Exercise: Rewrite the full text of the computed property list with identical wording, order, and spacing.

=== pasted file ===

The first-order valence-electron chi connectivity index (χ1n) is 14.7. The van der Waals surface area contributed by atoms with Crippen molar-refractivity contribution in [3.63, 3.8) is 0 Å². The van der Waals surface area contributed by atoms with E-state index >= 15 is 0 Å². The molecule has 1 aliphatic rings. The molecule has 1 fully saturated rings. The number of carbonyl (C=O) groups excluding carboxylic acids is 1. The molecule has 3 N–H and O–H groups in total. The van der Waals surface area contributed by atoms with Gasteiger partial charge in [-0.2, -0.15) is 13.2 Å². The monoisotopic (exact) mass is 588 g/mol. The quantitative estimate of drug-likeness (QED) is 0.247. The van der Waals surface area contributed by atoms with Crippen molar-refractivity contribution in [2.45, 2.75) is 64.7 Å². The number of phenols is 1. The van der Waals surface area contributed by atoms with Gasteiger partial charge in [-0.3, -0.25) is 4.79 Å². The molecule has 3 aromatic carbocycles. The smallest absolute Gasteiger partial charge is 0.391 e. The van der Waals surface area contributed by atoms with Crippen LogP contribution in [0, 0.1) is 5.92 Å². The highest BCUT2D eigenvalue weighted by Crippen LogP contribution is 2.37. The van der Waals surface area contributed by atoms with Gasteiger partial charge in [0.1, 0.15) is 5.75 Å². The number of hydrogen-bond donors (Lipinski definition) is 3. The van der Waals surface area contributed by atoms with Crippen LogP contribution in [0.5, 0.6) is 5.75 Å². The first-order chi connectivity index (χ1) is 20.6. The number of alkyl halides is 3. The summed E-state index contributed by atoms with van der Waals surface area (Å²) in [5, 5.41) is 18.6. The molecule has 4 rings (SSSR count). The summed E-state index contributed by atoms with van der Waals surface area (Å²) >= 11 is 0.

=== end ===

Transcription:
The first-order valence-electron chi connectivity index (χ1n) is 14.7. The van der Waals surface area contributed by atoms with Crippen molar-refractivity contribution in [3.63, 3.8) is 0 Å². The van der Waals surface area contributed by atoms with E-state index >= 15 is 0 Å². The molecule has 1 aliphatic rings. The molecule has 1 fully saturated rings. The number of carbonyl (C=O) groups excluding carboxylic acids is 1. The molecule has 3 N–H and O–H groups in total. The van der Waals surface area contributed by atoms with Gasteiger partial charge in [-0.2, -0.15) is 13.2 Å². The monoisotopic (exact) mass is 588 g/mol. The quantitative estimate of drug-likeness (QED) is 0.247. The van der Waals surface area contributed by atoms with Crippen molar-refractivity contribution in [2.45, 2.75) is 64.7 Å². The number of phenols is 1. The van der Waals surface area contributed by atoms with Gasteiger partial charge in [-0.3, -0.25) is 4.79 Å². The molecule has 3 aromatic carbocycles. The smallest absolute Gasteiger partial charge is 0.391 e. The van der Waals surface area contributed by atoms with Crippen LogP contribution in [0, 0.1) is 5.92 Å². The highest BCUT2D eigenvalue weighted by Crippen LogP contribution is 2.37. The van der Waals surface area contributed by atoms with Gasteiger partial charge in [0.1, 0.15) is 5.75 Å². The number of hydrogen-bond donors (Lipinski definition) is 3. The van der Waals surface area contributed by atoms with Crippen LogP contribution in [0.5, 0.6) is 5.75 Å². The first-order chi connectivity index (χ1) is 20.6. The number of alkyl halides is 3. The summed E-state index contributed by atoms with van der Waals surface area (Å²) in [5, 5.41) is 18.6. The molecule has 4 rings (SSSR count). The summed E-state index contributed by atoms with van der Waals surface area (Å²) >= 11 is 0.